A tragedy that must not be repeated
The coroner's verdict that a fatal building collapse in To Kwa Wan was accidental will do little to bring comfort to the victims' families or to ease public concern about the safety of our city's old buildings. During the hearing it became clear this was an accident that should have been prevented. Family members had waited more than 18 months for this ruling and they understandably wanted to know who was to blame for the tragedy. A number of people were responsible for failings that contributed to the collapse. But the coroner found that their conduct did not make the deaths unlawful.
This may seem unjust. But the purpose of an inquest is not to point fingers or rule on liabilities; it is to establish what happened and to try to make sure that there is no repeat. Hong Kong was shocked by the collapse of the five-storey building, which killed four people. Although the building was 55 years old, run down and in a poor neighbourhood, such occurrences should not happen in a city with ample resources to ensure high safety standards are maintained. Amid fears that more structures were at risk, the government launched an immediate investigation and began a city-wide flurry of inspections of the estimated 4,000 buildings that are 50 years old or more. Those that are at least 30 years old will be examined at least once a decade under an amendment to the Buildings Ordinance. By February, 680 repair orders had been made and a crackdown is under way on illegal structures.
But the findings of the inquest point to more specific oversights and problems that caused the accident and coroner Michael Chan Pik-kiu has determined that extra steps are necessary. His recommendations have to be taken with the utmost seriousness by authorities. He has suggested that the manner in which warning notices are issued be changed. A professional structural engineer should also accompany a surveyor during inspections that have been determined to be of an urgent nature.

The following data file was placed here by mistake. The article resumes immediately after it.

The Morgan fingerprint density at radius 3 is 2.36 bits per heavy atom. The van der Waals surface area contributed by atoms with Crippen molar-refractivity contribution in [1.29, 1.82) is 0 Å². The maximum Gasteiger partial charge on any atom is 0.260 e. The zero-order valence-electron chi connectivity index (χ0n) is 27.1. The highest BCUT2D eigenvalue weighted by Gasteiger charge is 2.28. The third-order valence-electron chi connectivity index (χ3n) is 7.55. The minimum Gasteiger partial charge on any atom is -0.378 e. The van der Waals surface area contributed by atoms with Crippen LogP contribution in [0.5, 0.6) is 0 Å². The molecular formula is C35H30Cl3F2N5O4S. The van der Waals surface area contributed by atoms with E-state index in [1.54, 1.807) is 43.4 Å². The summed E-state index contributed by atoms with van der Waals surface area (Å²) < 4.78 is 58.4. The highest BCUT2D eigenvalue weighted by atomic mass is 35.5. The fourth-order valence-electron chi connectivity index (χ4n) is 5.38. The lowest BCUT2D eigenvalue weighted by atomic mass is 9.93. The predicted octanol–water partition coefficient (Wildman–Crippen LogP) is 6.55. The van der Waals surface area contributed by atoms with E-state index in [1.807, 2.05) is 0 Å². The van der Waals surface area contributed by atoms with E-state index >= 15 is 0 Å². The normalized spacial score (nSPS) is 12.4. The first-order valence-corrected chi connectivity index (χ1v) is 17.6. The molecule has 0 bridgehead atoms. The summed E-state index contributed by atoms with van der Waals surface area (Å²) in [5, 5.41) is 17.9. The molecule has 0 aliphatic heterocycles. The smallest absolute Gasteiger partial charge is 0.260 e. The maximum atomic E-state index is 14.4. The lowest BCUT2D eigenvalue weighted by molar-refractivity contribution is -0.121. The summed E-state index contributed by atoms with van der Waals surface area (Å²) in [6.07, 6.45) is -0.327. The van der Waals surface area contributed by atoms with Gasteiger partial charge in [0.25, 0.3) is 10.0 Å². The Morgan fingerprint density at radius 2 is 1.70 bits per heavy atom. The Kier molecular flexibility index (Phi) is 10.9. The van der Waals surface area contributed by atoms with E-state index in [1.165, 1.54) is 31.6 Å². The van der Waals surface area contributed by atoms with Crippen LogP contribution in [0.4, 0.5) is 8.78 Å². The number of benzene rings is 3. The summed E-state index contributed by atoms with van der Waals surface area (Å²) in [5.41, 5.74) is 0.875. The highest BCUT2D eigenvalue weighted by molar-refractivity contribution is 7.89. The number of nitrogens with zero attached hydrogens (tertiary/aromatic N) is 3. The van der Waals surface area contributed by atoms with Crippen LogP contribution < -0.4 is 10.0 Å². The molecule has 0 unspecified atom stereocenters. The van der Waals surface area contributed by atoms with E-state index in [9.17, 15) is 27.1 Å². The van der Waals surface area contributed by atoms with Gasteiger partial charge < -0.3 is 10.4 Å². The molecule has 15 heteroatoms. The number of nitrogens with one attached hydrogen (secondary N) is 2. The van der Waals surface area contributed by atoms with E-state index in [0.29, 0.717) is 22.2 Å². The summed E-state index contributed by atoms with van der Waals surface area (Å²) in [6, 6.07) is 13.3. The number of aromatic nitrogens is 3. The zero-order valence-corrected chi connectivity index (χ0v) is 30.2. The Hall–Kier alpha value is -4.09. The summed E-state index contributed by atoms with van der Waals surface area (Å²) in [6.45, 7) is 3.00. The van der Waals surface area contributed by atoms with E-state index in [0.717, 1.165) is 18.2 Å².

There is every reason to correct these failings. As was made plain during testimony, advisory letters from the department are not binding and are therefore not treated seriously by landlords. Surveyors do not have the expertise to properly judge the structural soundness of a building. While the inspecting surveyor had believed the building to be potentially dangerous, photographs examined by a structural engineer for the inquest determined that it was on the brink of collapse and therefore a matter of urgency.
The affected families can still take civil action, but so far as the public interest is concerned, it is important that lessons are learned from the accident. A better mechanism has been devised for inspecting old buildings. It is unacceptable given our substantial means that lives should be put at risk.